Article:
Matt Nye:”It is no secret that Brevard faces serious economic challenges in the coming years. In spite of knowing the shuttle program was going to end for six years, and millions of dollars spent on the Economic Development Commission, little has been done to make Brevard County a more business friendly environment. Small businesses are hamstrung by onerous regulations, builders are stuck with a permitting process that is slow and borders on ludicrous, and regular working people in Mims have to spend almost $1,500 for the privilege of having a hog in an area known as “Hog Valley”!
Property values continue to fall, and in spite of warnings from its own finance people and the Clerk of Courts, the board has continually voted to spend more than it is taking in the last few years, which has depleted our reserves. The problem is that you can only spend your savings once. The county now faces an unprecedented financial crisis that only a couple of the Commissioners appear to fully appreciate. It is my understanding the county might actually be in a cash flow crunch by October or November of this year – something the Director of County Finance warned of last year when the Commission voted to approve the final budget.
It is important to remember government doesn’t create wealth – only private enterprise creates wealth. Every dollar that is taken in taxes is a dollar less capital private enterprise has to work with, so the solutions to our economic challenges are really very simple – get government back to basics, cut wasteful government spending, and reduce taxes and regulations across the board for both businesses and residents. The reduced tax and regulatory burden will foster business and consumer activity across the board. It’s the same concept the Economic Development Commission advocates, except I want to do it for every business and resident in the county, not just for a handful of politically connected individuals and businesses. A rising tide lifts all boats.”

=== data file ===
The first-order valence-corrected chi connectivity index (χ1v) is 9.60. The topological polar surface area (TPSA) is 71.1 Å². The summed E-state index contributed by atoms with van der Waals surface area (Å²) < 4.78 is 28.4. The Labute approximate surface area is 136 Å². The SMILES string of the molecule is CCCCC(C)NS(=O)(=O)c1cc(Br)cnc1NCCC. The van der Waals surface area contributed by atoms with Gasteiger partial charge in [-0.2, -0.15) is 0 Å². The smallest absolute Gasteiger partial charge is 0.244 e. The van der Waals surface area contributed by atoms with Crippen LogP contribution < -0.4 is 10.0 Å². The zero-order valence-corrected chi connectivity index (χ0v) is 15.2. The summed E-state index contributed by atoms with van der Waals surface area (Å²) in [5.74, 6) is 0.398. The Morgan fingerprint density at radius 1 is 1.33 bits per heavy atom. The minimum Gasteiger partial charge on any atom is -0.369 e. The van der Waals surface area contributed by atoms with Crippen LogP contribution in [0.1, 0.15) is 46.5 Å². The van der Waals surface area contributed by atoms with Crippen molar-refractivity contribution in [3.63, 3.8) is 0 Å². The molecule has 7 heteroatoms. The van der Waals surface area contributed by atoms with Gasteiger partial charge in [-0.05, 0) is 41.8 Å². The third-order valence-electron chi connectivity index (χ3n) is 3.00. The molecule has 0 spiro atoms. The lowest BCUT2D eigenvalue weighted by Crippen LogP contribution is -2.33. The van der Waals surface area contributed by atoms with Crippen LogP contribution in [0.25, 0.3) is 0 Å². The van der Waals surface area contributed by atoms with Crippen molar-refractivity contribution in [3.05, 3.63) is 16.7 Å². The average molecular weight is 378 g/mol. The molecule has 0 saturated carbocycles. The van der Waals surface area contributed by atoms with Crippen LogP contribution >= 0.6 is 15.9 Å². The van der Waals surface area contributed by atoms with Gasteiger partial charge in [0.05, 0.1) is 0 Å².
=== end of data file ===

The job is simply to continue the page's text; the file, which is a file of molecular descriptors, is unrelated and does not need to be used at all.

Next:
Matt O’Hern: As a fiscal conservative, what are some of the most glaring areas waste in Brevard’s budget that you would like to cut?
Matt Nye: “We must get back to basics. Everything must be scaled back, and I do mean everything. The fact is we won’t see property tax revenue like we saw during the bubble for a long time, if ever. The values we see now are the new “normal”, and we need to adjust our spending to reflect that. I do not believe, as at least two of the sitting Commissioners do, that increasing millage rates to maintain the same amount of property tax revenue is a valid option. To do such a thing in the midst of this recession – to tell hard-working men and women who have cut their budgets to make ends meet, that county government should not have to do the same – this is a slap in the face of every taxpayer in Brevard County.
The Commission has been warned every year for the last five years by its own finance department this was coming, and because it failed to cut incrementally, it will now have to do in one budget cycle what should have been done over a period of four or five. That means a budget that reflects 2001-2002 levels adjusted for inflation. It won’t be pleasant for any of us – services will be cut, and people will lose their jobs; but it is reality, and it is inescapable.
Specifically, we need to roll back the Cody pay raises – they never should have been done and are responsible for the shortage of library personnel and their reduced operating hours. We need to take a hard look at the salaries we are paying and how they compare to those paid in the private sector for similar jobs – based on what I have seen so far we appear to be paying higher than market wages for many administrative positions. We have to stop spending on park projects we have no business plan for and won’t have the money to staff.
We also have to take a hard look at our business processes and technology and look for ways to increase efficiency. I have been in the technology business for many of the last 20 years, and I can tell you there is tremendous room for improvement across the entire organization and especially in Information Technology – past efficiency commission and internal audits support that conclusion. The question is why aren’t those improvements being made?
There is no shortage of problems to be solved, and if the voters of Brevard County see fit to elect me I will roll up my sleeves and get to work solving them as the desperately needed third vote for common sense in Brevard County government.”For more info: Read our profile of Matt Nye and visit www.mattnye.com